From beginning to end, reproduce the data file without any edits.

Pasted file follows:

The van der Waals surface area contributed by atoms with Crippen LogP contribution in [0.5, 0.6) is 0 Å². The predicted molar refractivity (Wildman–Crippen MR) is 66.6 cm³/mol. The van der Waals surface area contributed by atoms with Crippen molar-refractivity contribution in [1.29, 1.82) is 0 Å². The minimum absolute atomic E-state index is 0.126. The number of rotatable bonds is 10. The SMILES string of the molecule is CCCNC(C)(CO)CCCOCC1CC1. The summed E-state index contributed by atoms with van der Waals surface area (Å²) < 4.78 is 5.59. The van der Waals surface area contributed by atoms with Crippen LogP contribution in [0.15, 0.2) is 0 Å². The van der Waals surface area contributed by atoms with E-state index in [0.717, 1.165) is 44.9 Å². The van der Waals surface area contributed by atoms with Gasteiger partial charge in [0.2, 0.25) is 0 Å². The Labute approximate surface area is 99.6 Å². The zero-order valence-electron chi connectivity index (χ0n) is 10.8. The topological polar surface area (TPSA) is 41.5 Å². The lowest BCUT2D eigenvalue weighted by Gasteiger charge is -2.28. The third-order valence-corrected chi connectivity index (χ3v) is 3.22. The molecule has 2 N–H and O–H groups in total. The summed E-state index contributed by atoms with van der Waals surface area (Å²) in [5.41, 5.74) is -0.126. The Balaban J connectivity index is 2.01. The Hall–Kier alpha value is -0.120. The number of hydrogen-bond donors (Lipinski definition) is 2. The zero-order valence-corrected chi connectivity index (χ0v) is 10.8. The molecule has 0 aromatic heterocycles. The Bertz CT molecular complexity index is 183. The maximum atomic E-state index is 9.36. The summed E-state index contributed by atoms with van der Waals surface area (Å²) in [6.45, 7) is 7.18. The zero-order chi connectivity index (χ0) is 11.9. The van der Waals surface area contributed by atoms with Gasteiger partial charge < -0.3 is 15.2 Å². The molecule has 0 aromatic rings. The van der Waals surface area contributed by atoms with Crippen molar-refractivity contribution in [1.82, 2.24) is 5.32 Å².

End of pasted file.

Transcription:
The van der Waals surface area contributed by atoms with Crippen LogP contribution in [0.5, 0.6) is 0 Å². The predicted molar refractivity (Wildman–Crippen MR) is 66.6 cm³/mol. The van der Waals surface area contributed by atoms with Crippen molar-refractivity contribution in [1.29, 1.82) is 0 Å². The minimum absolute atomic E-state index is 0.126. The number of rotatable bonds is 10. The SMILES string of the molecule is CCCNC(C)(CO)CCCOCC1CC1. The summed E-state index contributed by atoms with van der Waals surface area (Å²) < 4.78 is 5.59. The van der Waals surface area contributed by atoms with Crippen LogP contribution in [0.15, 0.2) is 0 Å². The van der Waals surface area contributed by atoms with E-state index in [0.717, 1.165) is 44.9 Å². The van der Waals surface area contributed by atoms with Gasteiger partial charge in [0.2, 0.25) is 0 Å². The Labute approximate surface area is 99.6 Å². The zero-order valence-electron chi connectivity index (χ0n) is 10.8. The topological polar surface area (TPSA) is 41.5 Å². The lowest BCUT2D eigenvalue weighted by Gasteiger charge is -2.28. The third-order valence-corrected chi connectivity index (χ3v) is 3.22. The molecule has 2 N–H and O–H groups in total. The summed E-state index contributed by atoms with van der Waals surface area (Å²) in [5.41, 5.74) is -0.126. The Balaban J connectivity index is 2.01. The Hall–Kier alpha value is -0.120. The number of hydrogen-bond donors (Lipinski definition) is 2. The zero-order valence-corrected chi connectivity index (χ0v) is 10.8. The molecule has 0 aromatic heterocycles. The Bertz CT molecular complexity index is 183. The maximum atomic E-state index is 9.36. The summed E-state index contributed by atoms with van der Waals surface area (Å²) in [6.45, 7) is 7.18. The zero-order chi connectivity index (χ0) is 11.9. The van der Waals surface area contributed by atoms with Gasteiger partial charge < -0.3 is 15.2 Å². The molecule has 0 aromatic rings. The van der Waals surface area contributed by atoms with Crippen molar-refractivity contribution in [1.82, 2.24) is 5.32 Å².